During a number of different activities, students are exposed towards outdoor settings and skills. Trekking is one such activity, and all our classes had the opportunity to try it out. Trekking involves walking a considerable distance whilst experiencing different terrains and facing the challenges that both Mother Nature and the human environment offer.
Apart from encouraging our students to lead a physically active lifestyle from a young age, trekking offers the right context for character formation by developing mental toughness and problem-solving skills. Thinking ahead, preparation of suitable attire and belongings, and thinking of ways of preventing injuries also encourage students to develop independent living skills. Learning to be respectful to the natural environment and being considerate towards others are amongst the social skills transmitted to pupils. We believe that exposing our students to trekking is also worthwhile, as it offers the right setting for friendship to blossom whilst encouraging a richer alternative to simply building virtual relationships.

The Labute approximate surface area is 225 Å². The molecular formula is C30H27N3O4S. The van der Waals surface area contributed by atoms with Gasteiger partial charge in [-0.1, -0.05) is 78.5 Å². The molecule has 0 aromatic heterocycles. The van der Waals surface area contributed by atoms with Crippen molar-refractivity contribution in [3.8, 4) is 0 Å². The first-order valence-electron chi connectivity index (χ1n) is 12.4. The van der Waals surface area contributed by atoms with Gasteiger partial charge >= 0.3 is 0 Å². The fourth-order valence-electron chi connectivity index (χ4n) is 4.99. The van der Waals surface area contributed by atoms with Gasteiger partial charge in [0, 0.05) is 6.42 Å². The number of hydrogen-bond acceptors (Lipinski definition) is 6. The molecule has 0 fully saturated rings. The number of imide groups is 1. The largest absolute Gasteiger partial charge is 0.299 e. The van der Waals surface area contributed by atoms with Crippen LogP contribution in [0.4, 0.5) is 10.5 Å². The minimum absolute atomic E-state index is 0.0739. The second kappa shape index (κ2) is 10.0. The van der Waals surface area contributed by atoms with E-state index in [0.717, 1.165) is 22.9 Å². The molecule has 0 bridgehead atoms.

Whenever leading these treks with different groups of students, I am constantly asked, “Are we there yet?”, especially when physical fatigue starts to kick in. At times I give an approximate time-frame, during other moments I indicate the route left to be covered whilst identifying visible landmarks. However at certain points I tend not to answer at all, to prevent students from “[becoming] so focused on the finish line that they fail to enjoy the journey, just as in life one should appreciate and make the most of every experience rather than entirely focus upon the ultimate goals!”, as Dieter F. Uchtdorf stated.
Ms L. Camilleri